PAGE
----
Title: He Named Me Malala
Director: Davis Guggenheim
Major Players: Malala Yousafzai, Ziauddin Yousafzai
Out Of Five: 3
It is, without doubt, a remarkable story, one about a modern day heroine which shows that one person can really make a difference. In just 17 years, Malala Yousafzai has seen, experienced, done and suffered more than most of us would fit into an entire lifetime. She’s an inspiration who has already been the subject of a book and now her life’s been brought to the screen in documentary, He Named Me Malala.
She originally attracted attention at her home in the Swat Valley of Pakistan when she took part in a BBC blog, speaking out against the Taliban ruling that girls shouldn’t go to school because they didn’t need to be educated. They shot her, leaving her for dead yet, against the odds, she survived. Now living in the UK, where she also goes to school, she’s become a figurehead for equality campaigners, addressing the United Nations and winning the Nobel Peace Prize last year.
It’s an inspirational story and a moving one, which makes the film an emotional watch. But does that emotional pull come just from Malala and her story, or is it down to the way it’s been brought to the big screen? It is, inevitably, a very positive portrait, glowing even, which even extends as far as the design for the film’s poster. We get glimpses of the teenager behind the public face, giggling at photographs of Brad Pitt on the internet and feeling embarrassed at school grades that others would happily settle for.
There is, however, much that we don’t see. Some of it is completely understandable. She closes down when it comes to talking about her injuries, apart from one comment when she dismisses the significance of the left side of her face not working properly. We see scans of the damage, hear news bulletins about her treatment and there’s some footage of the early stages of her physiotherapy, but that’s about it. And anything more would be uncomfortably intrusive and less than relevant.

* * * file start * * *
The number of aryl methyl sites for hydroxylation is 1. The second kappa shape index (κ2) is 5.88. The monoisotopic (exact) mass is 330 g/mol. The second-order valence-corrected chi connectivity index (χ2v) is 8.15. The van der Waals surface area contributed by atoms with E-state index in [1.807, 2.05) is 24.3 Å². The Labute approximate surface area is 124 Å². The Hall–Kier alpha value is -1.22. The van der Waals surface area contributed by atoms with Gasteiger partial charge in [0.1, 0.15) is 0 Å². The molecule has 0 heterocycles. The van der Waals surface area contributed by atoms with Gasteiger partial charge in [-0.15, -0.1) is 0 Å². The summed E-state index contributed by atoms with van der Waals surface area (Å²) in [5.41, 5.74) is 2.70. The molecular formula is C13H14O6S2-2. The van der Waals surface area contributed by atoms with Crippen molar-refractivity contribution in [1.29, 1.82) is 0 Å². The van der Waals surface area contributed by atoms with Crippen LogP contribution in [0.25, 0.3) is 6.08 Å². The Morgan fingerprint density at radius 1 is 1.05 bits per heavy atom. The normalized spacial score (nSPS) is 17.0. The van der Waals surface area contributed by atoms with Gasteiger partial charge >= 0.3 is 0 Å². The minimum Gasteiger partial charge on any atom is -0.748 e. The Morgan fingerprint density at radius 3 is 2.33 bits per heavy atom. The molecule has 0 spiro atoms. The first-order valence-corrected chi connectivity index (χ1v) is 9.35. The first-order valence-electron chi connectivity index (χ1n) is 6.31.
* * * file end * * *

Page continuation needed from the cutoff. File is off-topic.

But what’s really missing is the sense of getting to know Malala as a person. She’s a gift to a documentary maker, intelligent, articulate and with a charisma all of her own, yet the film is surprisingly superficial, almost pedestrian in the way it approaches its subject. There’s the occasional glimpse into her private world, but they just leave us wanting more and it’s something we don’t get.
Thankfully the film manages to stay the right side of syrupy, even if it is glowing. But, much as it’s moving, it leaves you with the feeling that you’ve probably only seen part of her story – mainly the public one – and that you still don’t know any more than what has already appeared in the media. Malala herself is what inspires and moves you, not the film. And that makes it a disappointment. She deserves better.
He Named Me Malala is released in UK cinemas on Friday, 6 November and reviewed on Talking Pictures on Thursday, 5 November.